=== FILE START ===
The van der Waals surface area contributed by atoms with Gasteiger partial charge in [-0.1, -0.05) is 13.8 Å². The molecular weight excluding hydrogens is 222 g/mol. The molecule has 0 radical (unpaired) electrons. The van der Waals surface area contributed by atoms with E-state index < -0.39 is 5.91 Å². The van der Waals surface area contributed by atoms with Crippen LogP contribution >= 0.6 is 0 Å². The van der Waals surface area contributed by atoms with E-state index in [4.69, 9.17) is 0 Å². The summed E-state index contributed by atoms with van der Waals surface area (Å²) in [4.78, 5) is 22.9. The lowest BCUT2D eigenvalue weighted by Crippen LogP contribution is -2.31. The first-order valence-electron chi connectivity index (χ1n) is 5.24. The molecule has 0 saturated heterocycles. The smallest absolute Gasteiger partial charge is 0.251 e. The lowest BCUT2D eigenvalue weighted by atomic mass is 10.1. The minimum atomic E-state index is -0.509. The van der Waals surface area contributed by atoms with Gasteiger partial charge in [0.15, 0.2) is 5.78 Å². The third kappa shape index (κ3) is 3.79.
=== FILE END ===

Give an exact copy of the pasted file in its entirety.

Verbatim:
The van der Waals surface area contributed by atoms with Gasteiger partial charge in [-0.1, -0.05) is 13.8 Å². The molecular weight excluding hydrogens is 222 g/mol. The molecule has 0 radical (unpaired) electrons. The van der Waals surface area contributed by atoms with E-state index < -0.39 is 5.91 Å². The van der Waals surface area contributed by atoms with Crippen LogP contribution >= 0.6 is 0 Å². The van der Waals surface area contributed by atoms with E-state index in [4.69, 9.17) is 0 Å². The summed E-state index contributed by atoms with van der Waals surface area (Å²) in [4.78, 5) is 22.9. The lowest BCUT2D eigenvalue weighted by Crippen LogP contribution is -2.31. The first-order valence-electron chi connectivity index (χ1n) is 5.24. The molecule has 0 saturated heterocycles. The smallest absolute Gasteiger partial charge is 0.251 e. The lowest BCUT2D eigenvalue weighted by atomic mass is 10.1. The minimum atomic E-state index is -0.509. The van der Waals surface area contributed by atoms with Gasteiger partial charge in [0.15, 0.2) is 5.78 Å². The third kappa shape index (κ3) is 3.79.